December 1, 1996
Greg Stewart already has a slogan for the medical center's new Institute of Sports Medicine: "We take care of the athlete in everyone." The sports medicine institute, planned to open in the spring of 1998 in the Reily Student Recreation Center on the uptown campus, will cater to "not just high school, college and professional athletes, but also the recreational athlete--the weekend warrior type," says Stewart, associate professor of orthopedics and co-director of the center with Michael Brunet, professor of orthopedics.
Eight years in the planning, the sports medicine center development was finalized with an agreement to fund its construction from Columbia/HCA, the national company that owns Tulane University Hospital and Clinic in partnership with the university. Design and construction cost estimates are approximately $2.8 million, Stewart says. "The understanding is that we'll pay their money back plus a return on investment," he says, adding that the center's staff expects to see between 7,500 and 10,000 patients per year.
The center will occupy and expand the area vacated by the medical center's uptown clinic, now located in Uptown Square. "We're excited about being on the uptown campus," Stewart says. "Here, we can tie in with the athletic department and its athletic experts such as strength coaches. We'll also work with the exercise science department, the engineering department and anyone else who wants to work with us. We really want to bring in educational and research aspects to the clinic."
According to Stewart, the 15,000-square-foot center won't look like the average medical clinic. In addition to examination rooms and an X-ray area, the center will feature a physical therapy area with a custom aquatic therapy pool and a human performance lab with motion analysis equipment. "One of the things that will set this clinic apart is our quarter-of-a-million-dollar human performance lab that can perform biomechanical evaluations," he says.
A golfer trying to correct a tendency to slice or a baseball pitcher with a sore elbow may use the lab to evaluate and correct their movements, Stewart says. In the lab, tiny balls placed on the athlete's joints reflect into a camera connected to a computer. The computer generates a three-dimensional image that allows clinicians to measure biomechanical elements. "You can see the benefit to pitchers, golfers, tennis players and all sorts of athletes," Stewart says.
Enhancing athletic performance will play an important part in the work of the center. "The center is not just an athletic trauma clinic, where athletes go when they get hurt," Stewart says. "We'll have a team of specialists--nutritionists, sports psychologists, trainers and therapists--that can address the whole health of athletes." Tulane orthopedists already have a large client base of area athletes at their downtown campus and satellite campus clinics.
"In addition to the 300 athletes at Tulane, we take care of a little more than half of the high schools in Orleans Parish," Stewart says. "We take care of all the schools in Plaquemines, St. Bernard and St. Charles Parish. Plus we have orthopedists on the North Shore and Slidell who take care of schools in that area--about 30 school altogether. We also take care of Dillard and Xavier and we have the Sugar Bowl and all Sugar Bowl-related activities."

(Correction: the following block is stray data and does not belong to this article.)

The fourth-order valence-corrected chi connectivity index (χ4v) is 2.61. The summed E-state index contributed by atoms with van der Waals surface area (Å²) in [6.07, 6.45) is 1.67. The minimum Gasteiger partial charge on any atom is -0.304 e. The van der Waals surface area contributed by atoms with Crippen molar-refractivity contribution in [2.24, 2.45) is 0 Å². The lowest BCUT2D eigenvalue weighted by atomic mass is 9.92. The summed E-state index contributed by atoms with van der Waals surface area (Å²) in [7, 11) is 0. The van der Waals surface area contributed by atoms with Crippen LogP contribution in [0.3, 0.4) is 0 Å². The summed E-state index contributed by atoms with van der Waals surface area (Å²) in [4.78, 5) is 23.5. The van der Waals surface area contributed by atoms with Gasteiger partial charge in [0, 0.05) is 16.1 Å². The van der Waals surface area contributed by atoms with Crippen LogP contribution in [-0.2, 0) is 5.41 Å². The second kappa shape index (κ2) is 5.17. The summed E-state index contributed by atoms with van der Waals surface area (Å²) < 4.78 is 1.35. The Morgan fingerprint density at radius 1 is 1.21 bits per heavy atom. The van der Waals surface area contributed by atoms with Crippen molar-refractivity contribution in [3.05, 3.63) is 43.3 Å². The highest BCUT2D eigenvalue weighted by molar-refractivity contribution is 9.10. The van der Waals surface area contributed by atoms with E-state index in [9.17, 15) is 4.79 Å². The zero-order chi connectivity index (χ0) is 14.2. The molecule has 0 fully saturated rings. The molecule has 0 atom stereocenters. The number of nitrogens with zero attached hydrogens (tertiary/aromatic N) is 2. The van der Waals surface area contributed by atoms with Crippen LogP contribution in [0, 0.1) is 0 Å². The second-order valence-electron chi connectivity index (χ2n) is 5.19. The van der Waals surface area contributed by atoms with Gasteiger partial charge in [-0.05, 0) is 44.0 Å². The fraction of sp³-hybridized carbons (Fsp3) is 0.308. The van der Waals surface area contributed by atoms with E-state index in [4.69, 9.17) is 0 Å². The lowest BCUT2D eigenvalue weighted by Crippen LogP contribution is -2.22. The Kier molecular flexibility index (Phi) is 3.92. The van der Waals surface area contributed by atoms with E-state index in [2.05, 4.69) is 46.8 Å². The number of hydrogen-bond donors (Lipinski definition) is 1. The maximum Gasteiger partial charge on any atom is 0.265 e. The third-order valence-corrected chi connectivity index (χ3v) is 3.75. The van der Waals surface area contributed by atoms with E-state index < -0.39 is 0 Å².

The nearest comprehensive sports medicine centers are in Birmingham, Houston and San Antonio. Says Stewart: "We're hoping to become the true sports medicine center of excellence in the national Columbia/HCA system." Other goals of the center are to develop educational and internship programs for athletic, medical and allied health professionals, he says. Research projects, such as the orthopedics department's recent study of helmet use and neck injuries in high school football, will also play a part in the center. The uptown departments that will work with the center welcome their new neighbors.
"The clinic will offer great opportunities for our students," says Lance Green, director of the exercise science program, which is located in the Reily Center adjacent to the proposed clinic. An undergraduate program in University College, the exercise science program has 35 majors who study exercise physiology, biomechanics and sports psychology. "Our students will have the opportunity to use the clinic's lab, and our faculty and students will be able to work with them on research projects particularly related to performance enhancement," Green says. "We're also looking to develop graduate programs in areas such as exercise science, physical therapy and athletic training, and the new clinic could spark interest."
The exercise science program will also share its performance lab equipment--which measures physiological factors such as oxygen consumption and heart rate--with the new center. Sandy Barbour, athletic director, also looks forward to the new center.
"One benefit is that our student athletes will have access to one of the preeminent sports medicine facilities in the country," Barbour says. "The care they will get from the standpoint of treatment, prevention and biomechanical analysis will be state of the art." She also sees the clinic as an educational resource for the general student body. "This is a tremendous educational opportunity for any student on this campus interested in sports medicine," Barbour adds.
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